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Wednesday, March 05, 2008
College Baseball Team Crash Inspires Bus Safety Bill
One year ago in Atlanta, a bus toppled off a freeway overpass, killing five Bluffton University baseball players.
John Betts thinks of happier times when he looks at the charcoal drawing above his desk of a smirking baseball player with a cap pulled down on his head. Betts' son David was one of the players who died in the tragedy.
Betts is inspired by the portrait in his fight to make the bus industry improve safety on long-haul buses, like the ones that carry children to soccer tournaments and school trips to the nation's capitol.
"Take a look at that smile," Betts laughed. "It's infectious. I don't see how you can get bitter."
After identifying his 20-year-old son's body at the morgue, the father of four pledged to his son's teammates that something good would come out of the accident, saying, "There had to be some purpose to this."
His persistence is making progress.
Pending before Congress is a bill Betts pushed for that that would require seat belts on charter buses and passenger buses that travel from state to state. Furthermore, the legislation requires changes designed to prevent passengers from being thrown out windows and strengthens bus roofs.
Betts began reading everything he could about bus safety a week after burying his son. "I don't think you have to lose a son or daughter or family member to know this is the right thing to do," he said.
To educate others about the bill before Congress, he created a Web site -http://www.motorcoachsafetynow.com. He believes that seat belts would have saved the five players from the northwest Ohio school and others who have died in rollovers.
A competing bill, calling for more crash test data to determine whether seat belts and the other changes would make buses safer, is being supported by the bus industry.
Victor Parra, president of the United Motorcoach Association, said, "When we're talking about passenger safety, there's no guessing allowed. Let's do it in a way that makes sense."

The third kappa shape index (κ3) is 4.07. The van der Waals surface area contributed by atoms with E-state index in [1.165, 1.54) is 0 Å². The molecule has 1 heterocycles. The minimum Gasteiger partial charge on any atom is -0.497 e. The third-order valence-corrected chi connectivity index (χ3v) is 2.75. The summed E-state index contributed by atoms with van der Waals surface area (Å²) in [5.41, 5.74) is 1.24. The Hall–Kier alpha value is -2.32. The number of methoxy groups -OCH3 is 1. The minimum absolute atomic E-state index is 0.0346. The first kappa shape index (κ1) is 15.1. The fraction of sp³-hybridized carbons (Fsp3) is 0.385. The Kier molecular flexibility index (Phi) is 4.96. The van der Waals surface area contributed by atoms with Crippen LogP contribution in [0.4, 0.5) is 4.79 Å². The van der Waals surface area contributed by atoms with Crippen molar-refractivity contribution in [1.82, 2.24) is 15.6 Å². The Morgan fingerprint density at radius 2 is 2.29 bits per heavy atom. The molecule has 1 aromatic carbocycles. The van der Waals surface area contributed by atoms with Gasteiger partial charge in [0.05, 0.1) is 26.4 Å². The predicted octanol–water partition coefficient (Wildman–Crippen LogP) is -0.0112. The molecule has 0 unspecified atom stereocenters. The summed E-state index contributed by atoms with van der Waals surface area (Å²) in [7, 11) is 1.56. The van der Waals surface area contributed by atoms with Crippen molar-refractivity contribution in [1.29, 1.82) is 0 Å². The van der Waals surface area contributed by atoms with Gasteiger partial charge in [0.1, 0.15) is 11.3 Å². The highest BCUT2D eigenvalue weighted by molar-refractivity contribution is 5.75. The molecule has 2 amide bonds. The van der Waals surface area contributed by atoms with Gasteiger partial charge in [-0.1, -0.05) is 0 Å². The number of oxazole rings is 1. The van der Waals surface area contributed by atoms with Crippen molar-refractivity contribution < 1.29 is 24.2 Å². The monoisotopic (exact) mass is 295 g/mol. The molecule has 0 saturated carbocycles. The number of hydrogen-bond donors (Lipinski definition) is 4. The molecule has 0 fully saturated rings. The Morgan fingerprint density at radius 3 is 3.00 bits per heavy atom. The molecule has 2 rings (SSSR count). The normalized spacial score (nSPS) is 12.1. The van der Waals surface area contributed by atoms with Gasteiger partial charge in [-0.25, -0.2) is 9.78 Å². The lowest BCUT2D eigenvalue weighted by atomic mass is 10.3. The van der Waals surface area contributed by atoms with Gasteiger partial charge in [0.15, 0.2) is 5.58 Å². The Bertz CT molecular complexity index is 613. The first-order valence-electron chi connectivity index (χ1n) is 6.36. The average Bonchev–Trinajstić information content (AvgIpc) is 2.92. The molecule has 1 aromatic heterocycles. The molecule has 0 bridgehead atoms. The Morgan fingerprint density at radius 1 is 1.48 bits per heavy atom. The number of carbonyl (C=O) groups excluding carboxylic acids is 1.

Parra said there's a lack of proof that seat belts would make buses safer and some studies have questioned how effective they would be. "I'm not against seat belts," he proffered. "Nobody in the industry is against seat belts."
Kimberly Askins is sure her son, Cody Holp, would still be playing baseball if the charter bus carrying the Bluffton team had seat belts. "It's something that should have been done a long time ago," she lamented. "There's no excuse."
Sitting a row in front of David Betts, Holp was thrown through a window and was crushed by the falling bus when it landed on the freeway.
For years, the National Transportation Safety Board has called for seat belts, like buses in Australia and much of Europe, which are outfitted with seat belts.
Jacqueline Gillan, vice president of Advocates for Highway and Auto Safety, said, "It's not like we are asking the industry to come up with technology that hasn't been invented."
The bus carrying the Bluffton team, made in Europe, was designed to have seat belts but did not. U.S. law does not require restraints.
According to the American Bus Association, about 631 million passenger trips are made by motor coach each year. Federal figures reveal an average of roughly 23 bus deaths per year over the past decade. The figure, says the bus industry, is proof that buses are safe.
Investigators believe the driver of the Bluffton bus ostensibly mistook an exit ramp for a highway lane. The driver and his wife also died.
Northern schools travel to Florida annually to play baseball during spring break. Bluffton is flying this time and will open the season on the one-year anniversary of the crash.
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